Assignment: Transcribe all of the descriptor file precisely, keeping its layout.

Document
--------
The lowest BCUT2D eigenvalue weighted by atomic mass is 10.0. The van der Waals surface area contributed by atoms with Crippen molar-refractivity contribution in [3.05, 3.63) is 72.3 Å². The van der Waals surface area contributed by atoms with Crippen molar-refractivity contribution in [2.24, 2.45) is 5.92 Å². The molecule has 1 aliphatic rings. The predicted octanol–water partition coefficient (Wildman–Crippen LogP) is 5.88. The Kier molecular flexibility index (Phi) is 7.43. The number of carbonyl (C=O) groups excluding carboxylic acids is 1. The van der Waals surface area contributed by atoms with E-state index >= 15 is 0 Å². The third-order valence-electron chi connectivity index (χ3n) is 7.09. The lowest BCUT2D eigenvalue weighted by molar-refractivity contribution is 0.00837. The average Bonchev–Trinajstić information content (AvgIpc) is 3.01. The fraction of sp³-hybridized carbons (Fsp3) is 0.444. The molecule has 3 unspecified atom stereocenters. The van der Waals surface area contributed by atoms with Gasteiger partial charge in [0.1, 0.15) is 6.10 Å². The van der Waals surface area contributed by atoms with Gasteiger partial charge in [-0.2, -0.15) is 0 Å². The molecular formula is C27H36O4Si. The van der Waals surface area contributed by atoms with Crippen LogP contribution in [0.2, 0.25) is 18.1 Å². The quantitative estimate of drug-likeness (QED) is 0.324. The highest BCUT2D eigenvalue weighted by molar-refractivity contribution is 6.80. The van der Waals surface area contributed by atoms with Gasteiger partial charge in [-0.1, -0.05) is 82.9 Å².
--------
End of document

The lowest BCUT2D eigenvalue weighted by atomic mass is 10.0. The van der Waals surface area contributed by atoms with Crippen molar-refractivity contribution in [3.05, 3.63) is 72.3 Å². The van der Waals surface area contributed by atoms with Crippen molar-refractivity contribution in [2.24, 2.45) is 5.92 Å². The molecule has 1 aliphatic rings. The predicted octanol–water partition coefficient (Wildman–Crippen LogP) is 5.88. The Kier molecular flexibility index (Phi) is 7.43. The number of carbonyl (C=O) groups excluding carboxylic acids is 1. The van der Waals surface area contributed by atoms with E-state index >= 15 is 0 Å². The third-order valence-electron chi connectivity index (χ3n) is 7.09. The lowest BCUT2D eigenvalue weighted by molar-refractivity contribution is 0.00837. The average Bonchev–Trinajstić information content (AvgIpc) is 3.01. The fraction of sp³-hybridized carbons (Fsp3) is 0.444. The molecule has 3 unspecified atom stereocenters. The van der Waals surface area contributed by atoms with Gasteiger partial charge in [0.1, 0.15) is 6.10 Å². The van der Waals surface area contributed by atoms with Gasteiger partial charge in [-0.2, -0.15) is 0 Å². The molecular formula is C27H36O4Si. The van der Waals surface area contributed by atoms with Crippen LogP contribution in [0.2, 0.25) is 18.1 Å². The quantitative estimate of drug-likeness (QED) is 0.324. The highest BCUT2D eigenvalue weighted by molar-refractivity contribution is 6.80. The van der Waals surface area contributed by atoms with Gasteiger partial charge in [-0.1, -0.05) is 82.9 Å².